Given a set of basic blocks, BB, where each block has a weight, , the problem of placement is to find a subset of BB, , such that the sum of the weights of all basic blocks in is under a threshold, , and entropy is minimized.
A brute force search is O(2^N), where N is the number of basic blocks, so that’s not going to work! Instead Log20 uses a greedy approximation algorithm. Sort the basic blocks in ascending order of weight (i.e., cheapest to instrument first). Considering them in this order, add them to the current placement if and only if adding the block under consideration both reduces the entropy and causes us to remain under the weight threshold.
One nice consequence of this is that all of the very rarely executed (and hence likely to be buggy) code paths tend to get instrumented.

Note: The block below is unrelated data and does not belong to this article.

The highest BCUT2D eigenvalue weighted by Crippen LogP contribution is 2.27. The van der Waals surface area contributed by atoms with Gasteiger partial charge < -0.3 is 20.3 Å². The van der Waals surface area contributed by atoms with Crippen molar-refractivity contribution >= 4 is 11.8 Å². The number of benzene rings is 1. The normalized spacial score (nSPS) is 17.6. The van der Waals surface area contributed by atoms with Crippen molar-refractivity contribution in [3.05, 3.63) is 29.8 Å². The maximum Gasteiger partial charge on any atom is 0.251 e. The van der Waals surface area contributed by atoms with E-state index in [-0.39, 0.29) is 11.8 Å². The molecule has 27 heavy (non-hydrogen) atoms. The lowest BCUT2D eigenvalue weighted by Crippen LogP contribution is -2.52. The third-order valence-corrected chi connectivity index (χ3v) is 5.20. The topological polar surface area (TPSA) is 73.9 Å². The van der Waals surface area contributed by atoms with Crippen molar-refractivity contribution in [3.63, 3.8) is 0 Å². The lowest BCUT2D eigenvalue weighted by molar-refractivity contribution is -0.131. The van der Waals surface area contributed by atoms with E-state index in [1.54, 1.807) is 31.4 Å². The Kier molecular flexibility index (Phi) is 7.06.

Considering the example program we looked at earlier, with a weight threshold of 1.00 (on average there should be no more than 1.00 log entries printed by an execution path), then a single LPS should be placed at line 3 giving entropy 2.67. With a budget of 2.00, logging should be placed at lines 3 and 7.
Section 4.3 in the paper details an extension to the scheme I have just described which considers also logging variable values in LPSes. When these disambiguate later execution paths, logging such a value can reduce the number of downstream log statements required.
Log20 comprises an instrumentation library, a tracing library used for both request tracing and logging, and an LPS placement generator using the algorithm we just examined. The instrumentation library uses Soot for bytecode instrumentation.
The tracing library has low overhead and consists of a scheduler and multiple logging containers (one per thread), each with a 4MB memory buffer. Log entries are of the form